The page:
Movie audiences fell in love with her again and again as Dietrich proved
an uncanny knack for re-inventing herself.
In 1948, she stole the show as Blue Angel-like mistress in Foreign Affair.
And she wowed them as a wife whose testimony saves her unworthy husband (Tyrone Power) in
1957's Witness for the Prosecution.
Her career took another turn when she fashioned a cabaret act, singing such trademark songs as Lili Marlene.
Columnist Hedda Hopper reported that when Dietrich -- draped in beyond-sheer white chiffon --sauntered into he Las Vegas spotlight at her 1953 debut, "the audience let
out a gasp that threatened to blow away tablecloths."
She took her act on the road, even playing the Soviet Union. She made it to Broadway in 1967 and won a Tony Award for the sellout
Dietrich's homeland never really forgave her defection. Her return to West Germany in 1960 was marred by bomb threats and picket signs.
Despite 11 curtain calls during an acclaimed performance, she never went back again.
Her love life was as adventurous as the roles she played.
Although wed to filmmaker-turned-chicken-farmer Rudolf Siebert from 1924 until his
death in 1975, her dalliances were countless -- including Sternberg, John
Wayne, Gary Cooper. She had a weakness for intellectuals like
poets/filmmaker Jean Cocteau.
And she wouldn't let her affections be ignored. When Stewart
preferred to read Flash Gordon comics rather than spend time with her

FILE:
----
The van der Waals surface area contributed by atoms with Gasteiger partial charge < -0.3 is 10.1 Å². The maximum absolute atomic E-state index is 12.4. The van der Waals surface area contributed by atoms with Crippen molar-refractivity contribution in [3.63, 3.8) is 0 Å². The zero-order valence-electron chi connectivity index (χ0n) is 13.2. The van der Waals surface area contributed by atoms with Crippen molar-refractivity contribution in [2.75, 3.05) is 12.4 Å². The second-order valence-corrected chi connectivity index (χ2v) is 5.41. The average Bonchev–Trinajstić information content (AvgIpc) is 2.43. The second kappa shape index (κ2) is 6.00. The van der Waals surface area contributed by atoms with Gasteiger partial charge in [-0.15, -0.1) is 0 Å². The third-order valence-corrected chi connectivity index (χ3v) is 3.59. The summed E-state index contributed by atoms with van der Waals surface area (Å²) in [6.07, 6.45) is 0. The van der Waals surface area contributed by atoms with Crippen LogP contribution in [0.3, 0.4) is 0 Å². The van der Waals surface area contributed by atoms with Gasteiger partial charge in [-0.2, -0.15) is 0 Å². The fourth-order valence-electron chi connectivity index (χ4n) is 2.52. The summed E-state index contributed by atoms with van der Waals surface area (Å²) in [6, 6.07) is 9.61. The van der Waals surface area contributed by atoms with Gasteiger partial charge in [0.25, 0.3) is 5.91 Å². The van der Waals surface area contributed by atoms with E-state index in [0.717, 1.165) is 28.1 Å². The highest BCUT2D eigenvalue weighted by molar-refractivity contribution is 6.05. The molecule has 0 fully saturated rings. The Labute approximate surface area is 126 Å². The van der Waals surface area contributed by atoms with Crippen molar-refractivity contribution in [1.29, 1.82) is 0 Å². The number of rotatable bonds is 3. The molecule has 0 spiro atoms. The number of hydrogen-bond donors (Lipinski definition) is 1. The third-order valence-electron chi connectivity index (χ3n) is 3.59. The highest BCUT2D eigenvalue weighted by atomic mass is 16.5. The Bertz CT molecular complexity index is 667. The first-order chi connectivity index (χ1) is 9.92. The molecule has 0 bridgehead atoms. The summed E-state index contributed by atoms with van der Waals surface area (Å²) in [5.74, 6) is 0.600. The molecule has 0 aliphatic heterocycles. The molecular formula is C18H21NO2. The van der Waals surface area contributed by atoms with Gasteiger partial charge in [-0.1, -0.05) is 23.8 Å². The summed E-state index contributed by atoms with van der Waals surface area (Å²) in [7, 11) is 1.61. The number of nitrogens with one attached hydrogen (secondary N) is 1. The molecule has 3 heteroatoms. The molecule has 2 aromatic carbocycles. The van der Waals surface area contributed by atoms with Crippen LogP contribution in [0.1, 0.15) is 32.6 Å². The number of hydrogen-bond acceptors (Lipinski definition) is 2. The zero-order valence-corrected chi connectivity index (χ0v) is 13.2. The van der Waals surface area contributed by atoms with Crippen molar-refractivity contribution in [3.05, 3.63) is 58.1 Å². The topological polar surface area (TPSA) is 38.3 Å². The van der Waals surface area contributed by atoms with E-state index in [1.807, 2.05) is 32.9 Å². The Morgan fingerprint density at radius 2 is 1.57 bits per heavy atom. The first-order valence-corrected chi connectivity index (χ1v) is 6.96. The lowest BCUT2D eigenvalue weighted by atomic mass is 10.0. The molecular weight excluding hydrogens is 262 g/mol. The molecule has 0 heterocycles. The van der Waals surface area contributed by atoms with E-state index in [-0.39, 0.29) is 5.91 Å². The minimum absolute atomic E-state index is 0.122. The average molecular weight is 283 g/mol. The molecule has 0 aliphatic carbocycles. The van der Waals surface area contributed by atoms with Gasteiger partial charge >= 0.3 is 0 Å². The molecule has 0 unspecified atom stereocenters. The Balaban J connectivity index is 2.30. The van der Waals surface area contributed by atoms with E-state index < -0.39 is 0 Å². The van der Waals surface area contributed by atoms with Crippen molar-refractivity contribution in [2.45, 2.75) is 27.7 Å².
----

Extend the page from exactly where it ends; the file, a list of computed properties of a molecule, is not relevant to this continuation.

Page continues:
during Destry, she had a life-sized Flash Gordon doll made and then
locked the three of them into Stewards dressing room for an unusual
menage a trois.
Rumours circulated that her affairs were not confined to males,
reinforced by her often androgynous image. She broke fashion boundaries
by cavorting in man-tailored suits in Morocco, her cabaret singer pre-dated
Madonna's antics by planting a kiss on a woman.
The late critic and close friend Kenneth Tynan once noted, "Most
women, according to an old joke, have gender but no sex. With Dietrich
the opposite is very often close to the truth. She had sex, but no particular
gender . . . Dietrich's masculinity appeals to woman and her sexuality to
Later in life, she grew close to being a self-caricature, as her final
movie -- 1978's Just a Gigelo with David Bowie -- underlines. ("I always
thought that I was a very bad actress," she once remarked).
A 1975 fall left her with a broken leg and forced her to retire as a
chanteuse. Like her contemporary Greta Garbo, she was intensely private.
She remained in her Paris apartment for the past 15 years, coming and
going through the building's garage.
Gottfried Helnwien, an artist who worked on a book with
Dietrich and was in close contact for the past six years, says he never
saw her. She was in the bedroom and we were in the other rooms.
She would write little notes and put them under the door. She wanted
the world to remember her with this beautiful, artificial face created
Dietrich, who died of "old age" according to her lawyer, was
carried from her home covered with the French flag. She is survived by
her daughter Maria Riva and four grandsons and is expected to be buried
next to her mother in Berlin, as was her wish.
Through the years, Dietrich's indelible image has been spoofed by
everyone from Shirley Temple -- who appeared in an early shot as
"Morelegs Sweettrick" -- to Madeline Kahn -- whose role as Lili Von
Shtupp in 1974's Blazing Saddles won an Oscar nomination.
But there was only one Dietrich. Accept no imitations.
The actress summed up her life this way: "I have a child and I have
made a few people happy. That's all." And that is more than enough.